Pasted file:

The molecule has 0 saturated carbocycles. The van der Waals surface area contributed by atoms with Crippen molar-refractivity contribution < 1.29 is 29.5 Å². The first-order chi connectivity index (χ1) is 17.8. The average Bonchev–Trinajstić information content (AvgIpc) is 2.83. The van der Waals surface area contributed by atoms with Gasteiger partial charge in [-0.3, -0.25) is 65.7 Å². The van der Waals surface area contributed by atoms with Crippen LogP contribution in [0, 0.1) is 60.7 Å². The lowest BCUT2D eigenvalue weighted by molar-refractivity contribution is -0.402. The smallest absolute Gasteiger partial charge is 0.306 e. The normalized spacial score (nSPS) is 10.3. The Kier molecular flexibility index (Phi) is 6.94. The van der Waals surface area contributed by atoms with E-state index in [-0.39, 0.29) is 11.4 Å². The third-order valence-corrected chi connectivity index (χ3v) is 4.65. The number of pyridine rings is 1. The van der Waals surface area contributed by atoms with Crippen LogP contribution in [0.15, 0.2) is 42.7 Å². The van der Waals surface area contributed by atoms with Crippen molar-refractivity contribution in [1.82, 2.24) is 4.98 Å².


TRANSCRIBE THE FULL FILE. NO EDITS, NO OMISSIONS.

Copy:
The molecule has 0 saturated carbocycles. The van der Waals surface area contributed by atoms with Crippen molar-refractivity contribution < 1.29 is 29.5 Å². The first-order chi connectivity index (χ1) is 17.8. The average Bonchev–Trinajstić information content (AvgIpc) is 2.83. The van der Waals surface area contributed by atoms with Gasteiger partial charge in [-0.3, -0.25) is 65.7 Å². The van der Waals surface area contributed by atoms with Crippen LogP contribution in [0, 0.1) is 60.7 Å². The lowest BCUT2D eigenvalue weighted by molar-refractivity contribution is -0.402. The smallest absolute Gasteiger partial charge is 0.306 e. The normalized spacial score (nSPS) is 10.3. The Kier molecular flexibility index (Phi) is 6.94. The van der Waals surface area contributed by atoms with E-state index in [-0.39, 0.29) is 11.4 Å². The third-order valence-corrected chi connectivity index (χ3v) is 4.65. The number of pyridine rings is 1. The van der Waals surface area contributed by atoms with Crippen LogP contribution in [0.15, 0.2) is 42.7 Å². The van der Waals surface area contributed by atoms with Crippen molar-refractivity contribution in [1.82, 2.24) is 4.98 Å².